The Nanchao Kingdom (the Yi elite) was largely influenced by the Tang Dynasty (as were many countries at the time). That influence was passed down to the Dali Kingdom (the Bai power). The Dali Kingdom was largely more interested with working with the Song Dynasty than against it.
    And so was Xixia. If anything, Xixia(Tangut) should be closer to Tang Dynasty than Dali. Yet, we see Xixia in battle with Song quite a couple of times.

  6. #6
    Moderator Ken Cheng's Avatar
    Join Date
    Sep 2002
    Posts
    23,484

    Default

    Quote Originally Posted by Pacifian
    And so was Xixia. If anything, Xixia(Tangut) should be closer to Tang Dynasty than Dali. Yet, we see Xixia in battle with Song quite a couple of times.
    Hsi Hsia Kingdom was in a great position in one way: it was situated on the Silk Road at the very threshold of Sung China. Any traders and merchants from the West who traveled to China by land almost certainly had to pass through Hsi Hsia (which must have been good for the economy).

    Hsi Hsia also, however, shared a border with the Liao Empire (I think). If so, perhaps pressure from the Liao on the north forced the Hsi Hsia to consider taking over Sung territory as a buffer against the Liao threat to the north.

  7. #7
    Senior Member
    Join Date
    Jul 2006
    Posts
    624

    Default

    Quote Originally Posted by Ken Cheng
    Hsi Hsia Kingdom was in a great position in someways...situated on the Silk Road at the very threshold of Sung China. Any traders and merchants from the West who traveled to China by land almost certainly had to pass through Hsi Hsia (which must have been good for the economy).

    Hsi Hsia also, however, shared a border with the Liao Empire (I think). If so, perhaps pressure from the Liao on the north forced the Hsi Hsia to consider taking over Sung territory as a buffer against the Liao threat to the north.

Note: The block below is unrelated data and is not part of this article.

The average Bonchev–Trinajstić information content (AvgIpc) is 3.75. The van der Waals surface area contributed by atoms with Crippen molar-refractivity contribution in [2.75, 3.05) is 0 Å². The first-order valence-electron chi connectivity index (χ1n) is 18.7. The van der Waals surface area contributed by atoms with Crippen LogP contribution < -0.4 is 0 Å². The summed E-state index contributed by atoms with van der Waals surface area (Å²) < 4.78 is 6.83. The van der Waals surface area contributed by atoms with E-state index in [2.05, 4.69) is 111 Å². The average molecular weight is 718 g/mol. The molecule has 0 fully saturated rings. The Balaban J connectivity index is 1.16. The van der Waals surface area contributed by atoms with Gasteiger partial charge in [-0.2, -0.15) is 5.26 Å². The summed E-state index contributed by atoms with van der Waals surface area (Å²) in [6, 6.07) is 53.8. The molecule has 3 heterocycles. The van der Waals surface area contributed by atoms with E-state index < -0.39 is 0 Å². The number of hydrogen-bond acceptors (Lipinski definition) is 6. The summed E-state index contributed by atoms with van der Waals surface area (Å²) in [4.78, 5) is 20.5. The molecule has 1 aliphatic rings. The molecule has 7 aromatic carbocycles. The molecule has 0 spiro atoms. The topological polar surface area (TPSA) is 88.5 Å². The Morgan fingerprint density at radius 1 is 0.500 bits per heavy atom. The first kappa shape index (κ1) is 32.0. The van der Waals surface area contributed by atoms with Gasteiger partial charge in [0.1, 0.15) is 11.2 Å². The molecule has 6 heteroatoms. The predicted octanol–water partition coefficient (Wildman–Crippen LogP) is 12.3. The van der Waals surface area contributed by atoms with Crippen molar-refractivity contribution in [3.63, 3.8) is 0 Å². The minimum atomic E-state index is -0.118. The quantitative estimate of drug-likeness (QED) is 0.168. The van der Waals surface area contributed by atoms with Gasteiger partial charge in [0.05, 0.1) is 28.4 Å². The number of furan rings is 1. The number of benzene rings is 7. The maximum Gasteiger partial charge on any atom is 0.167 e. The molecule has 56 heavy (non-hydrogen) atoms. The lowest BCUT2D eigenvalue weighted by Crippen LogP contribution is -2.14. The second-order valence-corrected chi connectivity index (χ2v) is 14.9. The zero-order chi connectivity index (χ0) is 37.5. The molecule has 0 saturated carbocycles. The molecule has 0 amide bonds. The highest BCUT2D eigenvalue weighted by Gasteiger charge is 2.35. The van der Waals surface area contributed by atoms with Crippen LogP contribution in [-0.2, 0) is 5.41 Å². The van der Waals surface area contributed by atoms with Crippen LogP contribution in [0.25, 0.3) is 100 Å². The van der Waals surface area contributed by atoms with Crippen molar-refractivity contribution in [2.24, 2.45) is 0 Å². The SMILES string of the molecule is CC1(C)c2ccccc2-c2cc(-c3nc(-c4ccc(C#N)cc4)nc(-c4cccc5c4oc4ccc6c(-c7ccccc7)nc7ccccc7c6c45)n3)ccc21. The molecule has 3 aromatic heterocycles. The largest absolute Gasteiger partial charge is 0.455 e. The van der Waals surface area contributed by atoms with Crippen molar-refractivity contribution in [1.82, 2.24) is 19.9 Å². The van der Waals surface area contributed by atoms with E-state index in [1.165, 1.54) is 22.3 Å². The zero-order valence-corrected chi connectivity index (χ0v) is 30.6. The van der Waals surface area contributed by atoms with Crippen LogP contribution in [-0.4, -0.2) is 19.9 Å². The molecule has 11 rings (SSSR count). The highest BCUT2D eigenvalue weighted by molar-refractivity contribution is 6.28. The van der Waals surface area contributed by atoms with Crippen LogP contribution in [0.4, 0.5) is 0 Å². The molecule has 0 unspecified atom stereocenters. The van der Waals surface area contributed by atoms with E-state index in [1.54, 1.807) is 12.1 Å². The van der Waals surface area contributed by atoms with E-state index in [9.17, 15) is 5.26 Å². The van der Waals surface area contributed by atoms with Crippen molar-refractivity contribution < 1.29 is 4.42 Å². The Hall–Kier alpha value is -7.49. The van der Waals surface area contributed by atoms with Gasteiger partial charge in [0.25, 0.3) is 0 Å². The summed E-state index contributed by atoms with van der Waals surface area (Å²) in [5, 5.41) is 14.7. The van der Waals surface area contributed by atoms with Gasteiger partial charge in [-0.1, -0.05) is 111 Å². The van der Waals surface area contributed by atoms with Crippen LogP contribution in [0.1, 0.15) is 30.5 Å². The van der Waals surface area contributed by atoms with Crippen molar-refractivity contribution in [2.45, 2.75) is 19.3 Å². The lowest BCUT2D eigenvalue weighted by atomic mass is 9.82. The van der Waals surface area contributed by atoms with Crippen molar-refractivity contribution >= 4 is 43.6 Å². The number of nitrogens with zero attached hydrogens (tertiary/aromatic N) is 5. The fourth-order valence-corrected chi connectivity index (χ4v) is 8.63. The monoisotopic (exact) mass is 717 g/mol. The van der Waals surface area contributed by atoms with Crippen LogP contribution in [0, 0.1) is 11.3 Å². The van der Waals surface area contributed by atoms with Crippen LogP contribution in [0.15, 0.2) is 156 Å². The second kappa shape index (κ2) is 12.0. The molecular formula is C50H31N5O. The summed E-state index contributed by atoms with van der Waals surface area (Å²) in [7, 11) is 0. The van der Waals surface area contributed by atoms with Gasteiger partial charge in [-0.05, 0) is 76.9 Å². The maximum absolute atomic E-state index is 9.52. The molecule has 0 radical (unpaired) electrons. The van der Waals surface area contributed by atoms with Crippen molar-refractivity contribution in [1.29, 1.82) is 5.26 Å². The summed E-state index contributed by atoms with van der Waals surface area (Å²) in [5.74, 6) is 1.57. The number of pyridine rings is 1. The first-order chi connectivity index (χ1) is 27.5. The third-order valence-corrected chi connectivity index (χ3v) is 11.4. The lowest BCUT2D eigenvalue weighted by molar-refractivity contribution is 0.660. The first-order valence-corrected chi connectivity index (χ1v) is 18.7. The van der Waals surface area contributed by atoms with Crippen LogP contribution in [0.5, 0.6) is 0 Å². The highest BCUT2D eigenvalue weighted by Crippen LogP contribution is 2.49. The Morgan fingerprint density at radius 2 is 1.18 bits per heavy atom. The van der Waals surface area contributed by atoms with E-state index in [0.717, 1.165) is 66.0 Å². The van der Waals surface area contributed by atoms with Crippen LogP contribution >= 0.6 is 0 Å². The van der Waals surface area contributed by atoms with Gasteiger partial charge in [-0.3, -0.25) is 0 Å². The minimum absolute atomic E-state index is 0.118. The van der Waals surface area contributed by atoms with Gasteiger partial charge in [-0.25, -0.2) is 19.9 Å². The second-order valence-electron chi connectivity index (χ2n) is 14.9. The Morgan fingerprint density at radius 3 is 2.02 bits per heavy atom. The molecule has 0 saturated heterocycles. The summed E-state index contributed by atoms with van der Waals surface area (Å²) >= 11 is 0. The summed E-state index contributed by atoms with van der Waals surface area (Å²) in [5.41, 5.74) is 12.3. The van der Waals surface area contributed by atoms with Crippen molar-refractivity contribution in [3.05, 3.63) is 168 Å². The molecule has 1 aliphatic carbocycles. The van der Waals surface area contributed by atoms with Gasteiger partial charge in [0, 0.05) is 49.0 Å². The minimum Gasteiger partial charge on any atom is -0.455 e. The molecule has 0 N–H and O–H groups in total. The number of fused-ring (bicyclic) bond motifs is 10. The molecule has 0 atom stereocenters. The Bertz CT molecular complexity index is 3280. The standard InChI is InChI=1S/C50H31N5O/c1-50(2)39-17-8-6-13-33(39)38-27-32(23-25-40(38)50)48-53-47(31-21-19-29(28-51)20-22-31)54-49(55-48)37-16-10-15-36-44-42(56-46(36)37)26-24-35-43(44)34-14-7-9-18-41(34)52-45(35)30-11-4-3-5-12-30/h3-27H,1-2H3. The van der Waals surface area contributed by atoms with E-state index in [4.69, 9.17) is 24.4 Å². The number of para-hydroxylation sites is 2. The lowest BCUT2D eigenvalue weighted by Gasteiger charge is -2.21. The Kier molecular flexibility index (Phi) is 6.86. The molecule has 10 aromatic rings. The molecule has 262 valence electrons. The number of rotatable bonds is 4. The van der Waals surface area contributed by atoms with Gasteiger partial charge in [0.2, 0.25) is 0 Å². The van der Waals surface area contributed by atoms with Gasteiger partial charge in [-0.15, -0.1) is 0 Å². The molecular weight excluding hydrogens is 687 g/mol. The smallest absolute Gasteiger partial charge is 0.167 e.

The emperors of Xixia never liked the Song's military methods in the beginning. They obeyed the Song at the beginning, but after they constructed the Tangut Empire of their own, they began attacking Song after that. It could probably be like what you have said, but I thought there were more to the battles. I believed Xi Xia attacked Song for other purposes too.

    But I thought it was the Khitans who attacked the Song, and Xi Xia decided to do the same? (or something like that?)

  8. #8
    Moderator Ken Cheng's Avatar
    Join Date
    Sep 2002
    Posts
    23,484

    Default

    Quote Originally Posted by Pacifian
    The emperors of Xixia never liked the Song's military methods in the beginning.
    That changed later. By the time of Genghis Khan, the Hsi Hsia were using Sung military tactics. In fact, Genghis attacked Hsi Hsia first so that he could have a relatively weak enemy against which he could study Sung fighting tactics.

    Quote Originally Posted by Pacifian
    I believed Xi Xia attacked Song for other purposes too.
    Probably the usual...territorial ambition and stuff.

    Quote Originally Posted by Pacifian
    But I thought it was the Khitans who attacked the Song, and Xi Xia decided to do the same? (or something like that?)
    Yes. The Sung came into conflict with the Khitan first. In fact, the Khitan had been giving that Han Chinese trouble since the latter years of the Tang Dynasty. Hsi Hsia was still an upstart state during the Northern Sung era. Like the Khitan, the Hsi Hsia probably saw Northern Sung as a fat lamb waiting to be carved up.

Similar Threads

  1. Replies: 46
    Last Post: 11-12-08, 11:03 AM
  2. Replies: 1
    Last Post: 02-09-08, 04:12 PM
  3. Taiwanese TV series"Bai Se Qing Ren Meng" synopsis
    By Nyar Nyar in forum Taiwanese TV Series
    Replies: 0
    Last Post: 11-01-06, 04:32 AM
  4. On "Legend of Chinese Ghost Stories" Review
    By Mystery in forum On Reviews
    Replies: 2
    Last Post: 03-20-04, 02:40 PM

Posting Permissions

  • You may not post new threads
  • You may not post replies
  • You may not post attachments
  • You may not edit your posts
  •